- Associated Press - Saturday, April 6, 2019

COLUMBIA, S.C. (AP) - Public defenders and prosecutors in South Carolina say they are close to a compromise on uniform rules allowing defendants time to prepare for trials but allowing prosecutors to move forward only when they are ready.

Solicitors, the chief elected prosecutors, would still get to decide what cases are called and their order, but they would have to publish the list no later than 35 days before a court term starts, according to a bill being worked on in subcommittees in both the House and Senate.

The compromise also limits to three the number of times prosecutors can require defendants to come to the courthouse for status checks on their cases. Defense attorneys said the updates were tough on defendants, who had to schedule an entire weekday away from work or other responsibilities. If they didn’t show up, they could be thrown in jail for failing to appear.

“Some of those people - our clients - have lost their jobs,” 16th Circuit Chief Public Defender Harry Dest said.

The rules are being worked on seven years after the South Carolina Supreme Court took control of when criminal court cases are called from prosecutors.

Dest told House lawmakers at a Wednesday subcommittee hearing that he still needs to work on some tweaks with his fellow public defenders. Eighth Circuit Solicitor David Stumbo said prosecutors for the most part are happy with the compromise.

“We’re as close as we’ve ever been,” Stumbo said.

The compromise would have the solicitor create a plan to put cases on the docket after consulting with the judicial circuit’s judges, chief public defender and at least one private defense attorney.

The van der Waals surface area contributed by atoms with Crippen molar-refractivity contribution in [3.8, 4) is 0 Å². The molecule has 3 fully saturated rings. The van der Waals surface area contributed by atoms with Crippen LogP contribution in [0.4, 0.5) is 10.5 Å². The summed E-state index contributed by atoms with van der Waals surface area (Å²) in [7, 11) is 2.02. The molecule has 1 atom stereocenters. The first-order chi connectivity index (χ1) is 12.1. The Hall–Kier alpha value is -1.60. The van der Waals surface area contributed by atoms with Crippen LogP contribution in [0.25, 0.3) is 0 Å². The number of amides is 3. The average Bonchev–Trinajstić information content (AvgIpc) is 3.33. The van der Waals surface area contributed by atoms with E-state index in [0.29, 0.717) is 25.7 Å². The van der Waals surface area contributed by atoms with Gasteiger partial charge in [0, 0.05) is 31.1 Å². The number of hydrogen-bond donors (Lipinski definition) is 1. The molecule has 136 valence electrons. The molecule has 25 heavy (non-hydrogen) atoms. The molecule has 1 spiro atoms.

Prosecutors wouldn’t have to announce the order of the cases until a court term started - just the cases that could be called. Dest said that was the biggest stumbling block for fellow defense attorneys, who also think prosecutors should have to set the order in which cases are called in advance.

The proposal does allow defense attorneys a set procedure to have a case removed from a docket if they aren’t ready for trial or there is some other conflict.

It also assures uniform rules across all 16 South Carolina judicial circuits. Some defense attorneys complained that although some circuits were well organized, in others, a case could suddenly be called for trial with maybe just a weekend to prepare.

“In many parts of the state you have little notice,” Dest said.

Stumbo said prosecutors need to maintain control of their dockets because they are required to have the burden of proof, so they must make sure all witnesses are ready and available. Although a defendant could appeal a guilty verdict by saying his lawyer was forced to go to trial before being ready, an unprepared prosecutor who ends up with a not guilty verdict doesn’t legally have that option, Stumbo said.

The rules don’t change guilty pleas, which can be scheduled any time.

They also allow defense attorneys to request status hearings when they want to argue pretrial motions or get an update as to why as prosecutor hasn’t scheduled a case for trial yet.

Both sides hope to return to lawmakers with a final compromise before the end of April.

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